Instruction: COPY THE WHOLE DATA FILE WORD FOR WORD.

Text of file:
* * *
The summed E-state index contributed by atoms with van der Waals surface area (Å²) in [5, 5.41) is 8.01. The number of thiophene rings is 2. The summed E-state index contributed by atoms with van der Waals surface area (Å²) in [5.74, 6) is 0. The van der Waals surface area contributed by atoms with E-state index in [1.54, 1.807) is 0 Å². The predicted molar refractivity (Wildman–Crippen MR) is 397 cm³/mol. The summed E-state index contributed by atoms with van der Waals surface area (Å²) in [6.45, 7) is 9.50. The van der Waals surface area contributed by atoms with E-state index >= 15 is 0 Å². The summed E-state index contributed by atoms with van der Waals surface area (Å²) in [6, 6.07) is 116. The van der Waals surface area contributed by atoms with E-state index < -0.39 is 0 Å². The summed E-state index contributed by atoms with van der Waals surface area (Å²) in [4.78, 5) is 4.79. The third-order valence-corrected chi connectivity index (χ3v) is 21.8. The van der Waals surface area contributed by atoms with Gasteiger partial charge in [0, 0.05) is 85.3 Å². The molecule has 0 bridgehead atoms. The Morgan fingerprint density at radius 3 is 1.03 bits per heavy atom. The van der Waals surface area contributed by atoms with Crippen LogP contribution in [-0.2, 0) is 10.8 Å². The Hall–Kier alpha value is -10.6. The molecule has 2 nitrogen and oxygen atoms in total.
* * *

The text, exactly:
The summed E-state index contributed by atoms with van der Waals surface area (Å²) in [5, 5.41) is 8.01. The number of thiophene rings is 2. The summed E-state index contributed by atoms with van der Waals surface area (Å²) in [5.74, 6) is 0. The van der Waals surface area contributed by atoms with E-state index in [1.54, 1.807) is 0 Å². The predicted molar refractivity (Wildman–Crippen MR) is 397 cm³/mol. The summed E-state index contributed by atoms with van der Waals surface area (Å²) in [6.45, 7) is 9.50. The van der Waals surface area contributed by atoms with E-state index >= 15 is 0 Å². The summed E-state index contributed by atoms with van der Waals surface area (Å²) in [6, 6.07) is 116. The van der Waals surface area contributed by atoms with E-state index < -0.39 is 0 Å². The summed E-state index contributed by atoms with van der Waals surface area (Å²) in [4.78, 5) is 4.79. The third-order valence-corrected chi connectivity index (χ3v) is 21.8. The van der Waals surface area contributed by atoms with Gasteiger partial charge in [0, 0.05) is 85.3 Å². The molecule has 0 bridgehead atoms. The Morgan fingerprint density at radius 3 is 1.03 bits per heavy atom. The van der Waals surface area contributed by atoms with Crippen LogP contribution in [-0.2, 0) is 10.8 Å². The Hall–Kier alpha value is -10.6. The molecule has 2 nitrogen and oxygen atoms in total.